I used to think having a home practice meant I had to get up at 4 a.m. to chant mantras, meditate, and practice asana for two hours. I am not a morning person.
Also I love going to public classes. I love learning from different teachers, getting adjustments, and being with community. But there are always days when you just can’t get to your regular class, when you are traveling away from teachers and studios you trust, or maybe you just want to find out what happens when no one is telling you what to do, which is always an interesting experiment.
The first step of developing a home practice is taking the pressure off. You do not need to practice for two hours, you do not need to do anything specific or in any specific order, and you do not need to get up at 4 a.m. Unless, of course, you are a morning person.
Sometimes I make a delicious mess: I put on music I would never play at a studio (hello, Yeah Yeah Yeahs), I jump around my mat exploring transitions and variations, I forget what I’ve done from one side to the other, and I remind myself of the strange dancing caterpillars from my favorite 1974 nature documentary Animals are Beautiful People. Rolling around doing your own wild thing can be highly informative and entertaining.
However, there are several ways to explore a home practice depending on your tendencies and what you need that day. If you are newer to yoga, are unsure of alignment, or want inspiration from experienced teachers, yoga DVDs are great. I also highly recommend My Yoga Online, which has many different teachers and styles of classes including full intermediate practices and 10-minute sequences for when you are short on time.
If you know your basic safe alignment, and find yourself getting impatient with recordings and turning them off halfway through (I am the worst when it comes to that), then you may need to explore your inner wild thing. Put on some music and see what happens.
Need to feel a bit more grounded? It’s easy to create a complete, organized practice yourself. Below, I share my own practice (and teaching) skeleton for a self-designed class. I’ve divided it into ordered “chunks” so you can plug in the specific poses you want to work on. As always, check with your doctor before you try any new kind of exercise, and I recommend these poses only if you know how to do them safely.
Chunk No. 1: Sun Salutations
Sun Salutations warm up the body, get the blood moving, and prepare you for the more intense poses that will come later. There are many kinds of Sun Salutations, so do the one you like or know best.
Chunk No. 2: Core
Throw it in there, even if it’s just one plank pose held for five breaths. This helps wake up the inner body, which will support you through what comes next.
Chunk No. 3: Standing Series: Open Hips
Link together a few “open hip” poses. These include Warrior 2, Side Angle pose, Triangle pose, Goddess pose, and Tree pose. A good general rule is to link no more than three poses before you do them on the other side. If you like, you can add a Vinyasa in between, or reset with Downward Dog or Tadasana for a few breaths.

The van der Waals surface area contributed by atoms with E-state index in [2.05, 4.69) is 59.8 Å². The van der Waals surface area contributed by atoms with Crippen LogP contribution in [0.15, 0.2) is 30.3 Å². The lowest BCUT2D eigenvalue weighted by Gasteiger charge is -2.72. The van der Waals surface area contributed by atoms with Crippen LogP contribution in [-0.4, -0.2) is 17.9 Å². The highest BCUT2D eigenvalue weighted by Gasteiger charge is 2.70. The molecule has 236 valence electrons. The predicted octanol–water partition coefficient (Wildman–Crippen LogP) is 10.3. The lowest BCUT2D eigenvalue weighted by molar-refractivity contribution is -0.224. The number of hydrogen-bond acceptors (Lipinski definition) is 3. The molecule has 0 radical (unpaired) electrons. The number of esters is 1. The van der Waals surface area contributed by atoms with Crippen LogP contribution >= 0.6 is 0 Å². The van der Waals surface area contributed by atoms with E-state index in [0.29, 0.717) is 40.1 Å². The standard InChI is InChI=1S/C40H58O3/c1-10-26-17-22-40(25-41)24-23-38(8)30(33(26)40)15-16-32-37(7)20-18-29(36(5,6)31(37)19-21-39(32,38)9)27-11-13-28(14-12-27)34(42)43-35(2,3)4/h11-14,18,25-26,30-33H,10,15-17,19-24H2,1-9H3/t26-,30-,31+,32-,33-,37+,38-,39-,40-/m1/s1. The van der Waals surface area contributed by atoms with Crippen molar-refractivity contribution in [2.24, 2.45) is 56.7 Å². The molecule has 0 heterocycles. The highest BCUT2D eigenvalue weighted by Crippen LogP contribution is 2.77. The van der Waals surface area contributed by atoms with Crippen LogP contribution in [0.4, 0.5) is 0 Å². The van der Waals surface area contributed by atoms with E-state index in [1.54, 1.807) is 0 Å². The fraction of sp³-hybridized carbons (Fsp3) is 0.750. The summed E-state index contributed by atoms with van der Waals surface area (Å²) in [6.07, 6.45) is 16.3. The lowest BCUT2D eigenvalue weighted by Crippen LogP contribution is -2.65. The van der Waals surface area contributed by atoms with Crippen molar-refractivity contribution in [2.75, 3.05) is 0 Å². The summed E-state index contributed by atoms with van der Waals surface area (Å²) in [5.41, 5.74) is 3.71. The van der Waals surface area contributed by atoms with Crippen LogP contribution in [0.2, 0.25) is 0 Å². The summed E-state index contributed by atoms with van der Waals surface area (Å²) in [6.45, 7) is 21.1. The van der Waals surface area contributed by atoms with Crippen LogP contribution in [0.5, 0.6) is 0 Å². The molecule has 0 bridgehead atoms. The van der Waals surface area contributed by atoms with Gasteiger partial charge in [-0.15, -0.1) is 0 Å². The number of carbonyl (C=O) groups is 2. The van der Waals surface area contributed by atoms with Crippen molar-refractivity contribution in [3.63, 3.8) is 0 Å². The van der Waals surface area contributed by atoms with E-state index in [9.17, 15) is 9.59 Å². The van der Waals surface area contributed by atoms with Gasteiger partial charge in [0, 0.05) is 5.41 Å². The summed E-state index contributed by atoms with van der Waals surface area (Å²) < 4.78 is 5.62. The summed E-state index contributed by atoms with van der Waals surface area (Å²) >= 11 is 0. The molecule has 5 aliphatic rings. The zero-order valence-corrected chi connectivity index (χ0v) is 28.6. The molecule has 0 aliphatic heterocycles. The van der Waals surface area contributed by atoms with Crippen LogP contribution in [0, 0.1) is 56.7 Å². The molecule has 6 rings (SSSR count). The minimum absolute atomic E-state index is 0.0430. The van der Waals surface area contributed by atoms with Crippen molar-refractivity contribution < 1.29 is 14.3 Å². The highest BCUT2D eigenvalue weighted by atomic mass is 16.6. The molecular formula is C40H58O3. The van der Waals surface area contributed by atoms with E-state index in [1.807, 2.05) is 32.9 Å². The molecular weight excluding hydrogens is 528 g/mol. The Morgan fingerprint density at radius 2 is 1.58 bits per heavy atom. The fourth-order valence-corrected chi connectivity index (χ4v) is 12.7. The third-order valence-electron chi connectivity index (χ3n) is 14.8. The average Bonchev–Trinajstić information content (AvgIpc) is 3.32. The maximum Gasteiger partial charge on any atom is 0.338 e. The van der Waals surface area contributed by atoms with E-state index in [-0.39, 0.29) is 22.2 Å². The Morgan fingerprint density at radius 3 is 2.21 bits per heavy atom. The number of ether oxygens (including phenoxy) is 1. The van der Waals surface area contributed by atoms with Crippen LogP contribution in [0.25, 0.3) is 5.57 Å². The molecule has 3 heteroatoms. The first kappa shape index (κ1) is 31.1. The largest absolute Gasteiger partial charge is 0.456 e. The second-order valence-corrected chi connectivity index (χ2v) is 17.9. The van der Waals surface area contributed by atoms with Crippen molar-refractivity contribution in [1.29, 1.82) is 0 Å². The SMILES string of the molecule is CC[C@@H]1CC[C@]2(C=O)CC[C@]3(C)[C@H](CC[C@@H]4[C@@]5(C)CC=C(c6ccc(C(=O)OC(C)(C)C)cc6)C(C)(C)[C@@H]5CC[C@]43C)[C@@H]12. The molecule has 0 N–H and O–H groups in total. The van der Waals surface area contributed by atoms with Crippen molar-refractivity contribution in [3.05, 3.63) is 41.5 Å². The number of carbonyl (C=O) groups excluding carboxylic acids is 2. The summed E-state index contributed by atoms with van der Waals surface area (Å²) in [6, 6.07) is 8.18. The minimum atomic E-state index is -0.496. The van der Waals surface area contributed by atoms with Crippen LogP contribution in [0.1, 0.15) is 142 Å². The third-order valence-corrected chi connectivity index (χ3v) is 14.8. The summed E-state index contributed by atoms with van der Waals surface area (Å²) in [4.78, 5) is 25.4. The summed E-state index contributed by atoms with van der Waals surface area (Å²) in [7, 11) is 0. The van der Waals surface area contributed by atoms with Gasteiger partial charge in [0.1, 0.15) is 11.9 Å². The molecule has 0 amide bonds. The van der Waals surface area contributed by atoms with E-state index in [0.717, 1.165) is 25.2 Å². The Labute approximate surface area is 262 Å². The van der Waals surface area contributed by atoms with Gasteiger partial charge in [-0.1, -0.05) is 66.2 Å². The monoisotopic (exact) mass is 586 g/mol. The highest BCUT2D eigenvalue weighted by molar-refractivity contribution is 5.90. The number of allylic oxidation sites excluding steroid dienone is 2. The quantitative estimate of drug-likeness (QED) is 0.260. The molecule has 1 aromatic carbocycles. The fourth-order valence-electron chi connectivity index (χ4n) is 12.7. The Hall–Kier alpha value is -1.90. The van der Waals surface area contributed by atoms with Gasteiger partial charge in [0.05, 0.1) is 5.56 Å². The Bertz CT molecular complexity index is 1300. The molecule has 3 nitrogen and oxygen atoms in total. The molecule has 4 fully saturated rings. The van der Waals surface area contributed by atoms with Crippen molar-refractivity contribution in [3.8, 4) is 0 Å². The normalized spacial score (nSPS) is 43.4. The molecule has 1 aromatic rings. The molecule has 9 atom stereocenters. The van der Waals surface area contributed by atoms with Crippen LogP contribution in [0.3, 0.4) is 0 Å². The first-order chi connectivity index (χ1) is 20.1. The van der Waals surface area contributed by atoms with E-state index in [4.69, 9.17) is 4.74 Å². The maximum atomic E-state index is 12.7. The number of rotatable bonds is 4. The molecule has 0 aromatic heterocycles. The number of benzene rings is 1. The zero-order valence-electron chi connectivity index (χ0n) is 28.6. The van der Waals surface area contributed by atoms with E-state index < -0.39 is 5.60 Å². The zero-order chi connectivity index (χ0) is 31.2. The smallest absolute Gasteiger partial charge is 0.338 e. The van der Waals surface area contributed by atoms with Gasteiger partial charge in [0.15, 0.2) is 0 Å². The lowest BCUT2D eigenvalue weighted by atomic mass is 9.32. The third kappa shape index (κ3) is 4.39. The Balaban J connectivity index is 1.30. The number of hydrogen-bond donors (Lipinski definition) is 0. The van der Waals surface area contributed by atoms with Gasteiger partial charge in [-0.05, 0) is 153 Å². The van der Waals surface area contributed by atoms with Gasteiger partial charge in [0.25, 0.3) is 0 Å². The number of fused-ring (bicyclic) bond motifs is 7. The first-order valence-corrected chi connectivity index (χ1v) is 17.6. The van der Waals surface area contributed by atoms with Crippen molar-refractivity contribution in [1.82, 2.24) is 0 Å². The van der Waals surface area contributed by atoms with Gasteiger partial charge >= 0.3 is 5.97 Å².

Chunk No. 4: Standing Series: Neutral Hips
“Neutral hip” poses include Warrior 1, lunges, Pyramid Pose, Warrior 3, and standing splits. Chunks No. 3 and No. 4 can be reversed; it’s useful to consider what you plan to do next. Does your “peak” pose, if you are doing one (see No. 5), have neutral or open hips? Usually inversions and backbends have neutral hip rotation, and it can help to do poses in a similar orientation right before your peak.
Chunk No. 5: Peak
This is also the energetic “peak” of your practice, which could mean anything: perhaps a challenging pose you’ve been working up to, or simply the end of the standing series. There’s no need to focus on a specific pose unless you want to.
Chunk No. 6: Backbends
Backbends feel so good after working the hips and core in the previous poses. I would recommend cooling down right after backbends partly because their adrenal squeeze will give you a rush of energy, and then, often, jelly legs. Inversions like headstand, for example, are generally safer before deep backbends.
Chunk No. 7: Transitional poses
Neutralize your spine before you go anywhere else. Happy Baby pose, supine or seated twists, and Child’s pose are great.
Chunk No. 8: Cool down
I have a sequencing theory that I call “Teaching as Storytelling.” As part of that theory, I call this part of class the “denouement,” which is a narrative term that literally means the “untying of knots.” Here, through cooling and calming poses, we can release any tension we may have cultivated and reset the nervous system. Some examples of calming poses are forward folds, seated or supine hip openers, and shoulderstand if you are comfortable with it.
Chunk No. 9: Savasana
This is the most important aspect of any yoga practice. Savasana processes and integrates all the work you’ve done, and releases whatever needs letting go. Set a timer for at least five minutes and enjoy a well-earned rest!
Remember that your home practice is your own personal laboratory, and you’ll develop your own style as you go. Home practice is a precious opportunity to have fun, get to know your body and your mind better, and, if necessary, roll around doing your own wild thing.